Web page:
Online

Jul 22, 2016

Music industry seeks to block non-existent KickAss piracy site

Popular torrents website Kick Ass is dead. But the Australian music industry is suing anyway.

Josh Taylor — Journalist

Josh Taylor

Journalist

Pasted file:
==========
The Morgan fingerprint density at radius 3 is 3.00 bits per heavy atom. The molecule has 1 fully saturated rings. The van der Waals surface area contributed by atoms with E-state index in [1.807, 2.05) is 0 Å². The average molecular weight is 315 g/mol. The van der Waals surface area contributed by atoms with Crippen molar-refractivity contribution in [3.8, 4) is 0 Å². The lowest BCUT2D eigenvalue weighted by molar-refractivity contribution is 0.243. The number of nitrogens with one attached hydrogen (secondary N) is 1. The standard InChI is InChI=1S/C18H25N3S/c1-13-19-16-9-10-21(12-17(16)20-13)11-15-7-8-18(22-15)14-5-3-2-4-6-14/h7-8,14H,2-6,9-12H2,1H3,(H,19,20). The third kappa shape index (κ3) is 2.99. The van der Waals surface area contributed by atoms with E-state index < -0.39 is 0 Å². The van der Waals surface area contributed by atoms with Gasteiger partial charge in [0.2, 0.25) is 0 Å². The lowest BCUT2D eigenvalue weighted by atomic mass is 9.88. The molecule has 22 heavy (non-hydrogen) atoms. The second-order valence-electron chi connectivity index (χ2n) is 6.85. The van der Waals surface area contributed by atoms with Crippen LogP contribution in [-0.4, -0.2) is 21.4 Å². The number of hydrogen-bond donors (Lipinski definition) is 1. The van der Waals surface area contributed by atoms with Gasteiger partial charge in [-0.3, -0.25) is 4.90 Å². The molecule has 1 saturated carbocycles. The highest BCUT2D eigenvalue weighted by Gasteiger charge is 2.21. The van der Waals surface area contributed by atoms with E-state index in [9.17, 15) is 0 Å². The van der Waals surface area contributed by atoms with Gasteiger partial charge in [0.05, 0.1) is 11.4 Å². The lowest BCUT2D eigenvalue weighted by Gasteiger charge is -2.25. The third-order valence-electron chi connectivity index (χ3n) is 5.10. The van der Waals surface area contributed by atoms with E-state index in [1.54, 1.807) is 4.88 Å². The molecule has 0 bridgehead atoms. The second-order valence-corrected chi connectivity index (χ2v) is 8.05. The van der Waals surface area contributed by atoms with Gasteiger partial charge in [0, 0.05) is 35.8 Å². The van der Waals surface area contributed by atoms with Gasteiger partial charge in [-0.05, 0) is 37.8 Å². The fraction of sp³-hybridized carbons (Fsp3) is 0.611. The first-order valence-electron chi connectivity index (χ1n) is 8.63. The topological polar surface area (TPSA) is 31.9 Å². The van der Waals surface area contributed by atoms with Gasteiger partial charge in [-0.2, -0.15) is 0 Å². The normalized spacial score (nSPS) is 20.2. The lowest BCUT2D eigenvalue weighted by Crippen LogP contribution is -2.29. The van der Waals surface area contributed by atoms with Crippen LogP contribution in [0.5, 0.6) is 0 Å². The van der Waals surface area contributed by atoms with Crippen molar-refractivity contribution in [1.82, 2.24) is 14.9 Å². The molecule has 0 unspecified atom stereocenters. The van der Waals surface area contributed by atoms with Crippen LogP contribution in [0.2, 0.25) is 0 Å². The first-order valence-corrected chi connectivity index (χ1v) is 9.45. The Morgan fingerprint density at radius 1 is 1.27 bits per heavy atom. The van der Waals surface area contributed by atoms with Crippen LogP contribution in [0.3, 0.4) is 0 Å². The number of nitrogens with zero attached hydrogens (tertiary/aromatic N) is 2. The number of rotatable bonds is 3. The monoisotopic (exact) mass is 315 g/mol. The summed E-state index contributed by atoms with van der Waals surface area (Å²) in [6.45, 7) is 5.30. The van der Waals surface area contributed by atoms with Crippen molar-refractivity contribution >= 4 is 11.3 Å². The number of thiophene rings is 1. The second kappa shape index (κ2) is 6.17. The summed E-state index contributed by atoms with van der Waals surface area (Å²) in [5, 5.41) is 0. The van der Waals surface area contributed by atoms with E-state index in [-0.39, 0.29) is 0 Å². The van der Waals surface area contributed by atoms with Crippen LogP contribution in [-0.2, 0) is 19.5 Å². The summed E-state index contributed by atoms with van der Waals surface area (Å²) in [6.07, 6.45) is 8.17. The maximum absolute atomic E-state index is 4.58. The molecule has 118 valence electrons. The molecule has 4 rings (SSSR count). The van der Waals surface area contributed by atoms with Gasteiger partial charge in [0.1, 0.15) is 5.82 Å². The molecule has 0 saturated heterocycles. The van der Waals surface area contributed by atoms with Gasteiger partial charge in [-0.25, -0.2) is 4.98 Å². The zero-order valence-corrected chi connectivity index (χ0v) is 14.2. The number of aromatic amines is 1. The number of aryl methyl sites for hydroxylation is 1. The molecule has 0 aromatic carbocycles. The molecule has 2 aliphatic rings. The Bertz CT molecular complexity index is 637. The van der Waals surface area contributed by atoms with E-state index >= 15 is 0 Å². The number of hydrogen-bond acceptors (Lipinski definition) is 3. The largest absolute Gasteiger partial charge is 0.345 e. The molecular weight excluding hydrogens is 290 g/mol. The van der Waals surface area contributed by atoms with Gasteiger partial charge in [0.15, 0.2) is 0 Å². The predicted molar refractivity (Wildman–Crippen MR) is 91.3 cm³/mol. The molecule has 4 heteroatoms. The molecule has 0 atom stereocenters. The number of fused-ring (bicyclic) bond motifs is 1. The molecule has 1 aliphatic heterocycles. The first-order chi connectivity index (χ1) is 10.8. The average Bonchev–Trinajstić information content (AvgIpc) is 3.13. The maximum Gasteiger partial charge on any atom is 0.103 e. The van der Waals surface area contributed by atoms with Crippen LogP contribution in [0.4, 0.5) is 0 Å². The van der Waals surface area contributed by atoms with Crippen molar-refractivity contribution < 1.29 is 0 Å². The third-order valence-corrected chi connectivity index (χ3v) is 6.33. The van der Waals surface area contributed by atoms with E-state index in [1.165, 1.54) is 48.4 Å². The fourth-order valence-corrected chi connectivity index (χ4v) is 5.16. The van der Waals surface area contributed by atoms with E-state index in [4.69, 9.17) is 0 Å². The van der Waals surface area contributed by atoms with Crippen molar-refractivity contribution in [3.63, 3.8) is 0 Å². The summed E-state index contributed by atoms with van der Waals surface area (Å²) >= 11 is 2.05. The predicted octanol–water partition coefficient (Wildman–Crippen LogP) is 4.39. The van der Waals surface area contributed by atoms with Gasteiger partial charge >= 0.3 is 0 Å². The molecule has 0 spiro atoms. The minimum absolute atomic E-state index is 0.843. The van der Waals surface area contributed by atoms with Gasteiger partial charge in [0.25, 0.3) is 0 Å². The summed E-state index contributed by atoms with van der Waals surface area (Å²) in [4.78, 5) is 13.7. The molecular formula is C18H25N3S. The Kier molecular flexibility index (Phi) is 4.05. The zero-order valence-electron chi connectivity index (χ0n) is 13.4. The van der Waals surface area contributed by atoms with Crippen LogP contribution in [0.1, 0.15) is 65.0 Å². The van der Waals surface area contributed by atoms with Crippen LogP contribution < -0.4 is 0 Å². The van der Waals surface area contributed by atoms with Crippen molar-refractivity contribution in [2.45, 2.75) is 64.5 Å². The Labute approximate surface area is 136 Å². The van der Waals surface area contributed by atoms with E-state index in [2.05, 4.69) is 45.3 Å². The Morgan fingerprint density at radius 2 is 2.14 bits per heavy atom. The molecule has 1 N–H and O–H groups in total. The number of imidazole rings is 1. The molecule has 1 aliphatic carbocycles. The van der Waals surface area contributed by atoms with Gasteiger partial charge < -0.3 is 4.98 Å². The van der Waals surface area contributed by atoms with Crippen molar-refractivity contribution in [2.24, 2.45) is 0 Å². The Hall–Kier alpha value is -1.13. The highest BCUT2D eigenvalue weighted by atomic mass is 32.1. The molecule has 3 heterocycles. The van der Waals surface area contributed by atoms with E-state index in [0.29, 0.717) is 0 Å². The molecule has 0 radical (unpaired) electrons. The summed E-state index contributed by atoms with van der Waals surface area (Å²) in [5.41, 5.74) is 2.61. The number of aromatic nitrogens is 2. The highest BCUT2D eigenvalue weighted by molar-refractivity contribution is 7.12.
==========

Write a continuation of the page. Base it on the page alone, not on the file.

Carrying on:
The Australian music industry has said it will proceed with a case to block KickAss Torrents, despite the website being taken down yesterday and the site's founder arrested. The alleged founder of the world's largest piracy torrent website, Artem Vaulin a native of Ukraine, was arrested in Poland on Wednesday and charged with conspiracy to commit criminal copyright infringement, conspiracy to commit money laundering, and criminal copyright infringement. The United States Department of Justice Criminal Division's Assistant Attorney-General Leslie Caldwell said in a statement that authorities would seek Vaulin's extradition to the US to face the charges. Caldwell claimed the file-sharing site, hosting TV shows, films, software and music, distributed over $1 billion in copyright material, with 50 million unique visitors worldwide per month and ranking as the 69th most-visited website in the world. Seven domain names and a bank account have been seized as part of the case, and at the time of writing, KickAss remains offline. The site and its many mirror versions is already blocked in the United Kingdom, Ireland, Italy, Denmark, Belgium and Malaysia, but in Australia the music industry had begun legal action to have the website blocked by local internet service providers. The case had been delayed pending a decision in a similar case brought on by Foxtel and the film studio companies for other piracy websites, but a case management hearing had coincidentally been set for today to decide the future of the case. The Foxtel decision hasn't been handed down yet, and despite KickAss's offline status, Crikey has confirmed the case will still be proceeding. Potentially to avoid a Hydra situation where new versions of KickAss reappear down the track. In the Foxtel case, that is a key issue of concern. Rights holders want an effective block on a website, meaning multiple versions of the sites will need to be blocked over time but internet providers will end up incurring a lot of costs to constantly update and block new locations of the same website.

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